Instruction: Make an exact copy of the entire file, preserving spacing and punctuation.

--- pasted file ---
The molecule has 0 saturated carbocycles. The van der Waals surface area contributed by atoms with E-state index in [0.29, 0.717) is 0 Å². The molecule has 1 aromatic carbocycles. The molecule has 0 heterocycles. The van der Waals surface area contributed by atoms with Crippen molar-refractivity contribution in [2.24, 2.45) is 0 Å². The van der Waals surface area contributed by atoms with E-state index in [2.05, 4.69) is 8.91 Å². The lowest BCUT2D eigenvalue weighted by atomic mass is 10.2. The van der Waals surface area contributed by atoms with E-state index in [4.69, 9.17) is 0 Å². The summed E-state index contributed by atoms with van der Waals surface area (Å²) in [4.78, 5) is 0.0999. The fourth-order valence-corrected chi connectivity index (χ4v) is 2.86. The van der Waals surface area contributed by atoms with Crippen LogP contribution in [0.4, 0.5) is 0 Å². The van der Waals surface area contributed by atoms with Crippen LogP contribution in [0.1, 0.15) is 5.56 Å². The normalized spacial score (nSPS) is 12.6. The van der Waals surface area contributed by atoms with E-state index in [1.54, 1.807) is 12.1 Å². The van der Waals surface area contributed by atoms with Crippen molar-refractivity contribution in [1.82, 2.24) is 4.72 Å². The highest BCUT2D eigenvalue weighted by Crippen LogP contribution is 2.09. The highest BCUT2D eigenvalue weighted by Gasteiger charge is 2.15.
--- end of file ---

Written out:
The molecule has 0 saturated carbocycles. The van der Waals surface area contributed by atoms with E-state index in [0.29, 0.717) is 0 Å². The molecule has 1 aromatic carbocycles. The molecule has 0 heterocycles. The van der Waals surface area contributed by atoms with Crippen molar-refractivity contribution in [2.24, 2.45) is 0 Å². The van der Waals surface area contributed by atoms with E-state index in [2.05, 4.69) is 8.91 Å². The lowest BCUT2D eigenvalue weighted by atomic mass is 10.2. The van der Waals surface area contributed by atoms with E-state index in [4.69, 9.17) is 0 Å². The summed E-state index contributed by atoms with van der Waals surface area (Å²) in [4.78, 5) is 0.0999. The fourth-order valence-corrected chi connectivity index (χ4v) is 2.86. The van der Waals surface area contributed by atoms with Crippen LogP contribution in [0.4, 0.5) is 0 Å². The van der Waals surface area contributed by atoms with Crippen LogP contribution in [0.1, 0.15) is 5.56 Å². The normalized spacial score (nSPS) is 12.6. The van der Waals surface area contributed by atoms with E-state index in [1.54, 1.807) is 12.1 Å². The van der Waals surface area contributed by atoms with Crippen molar-refractivity contribution in [1.82, 2.24) is 4.72 Å². The highest BCUT2D eigenvalue weighted by Crippen LogP contribution is 2.09. The highest BCUT2D eigenvalue weighted by Gasteiger charge is 2.15.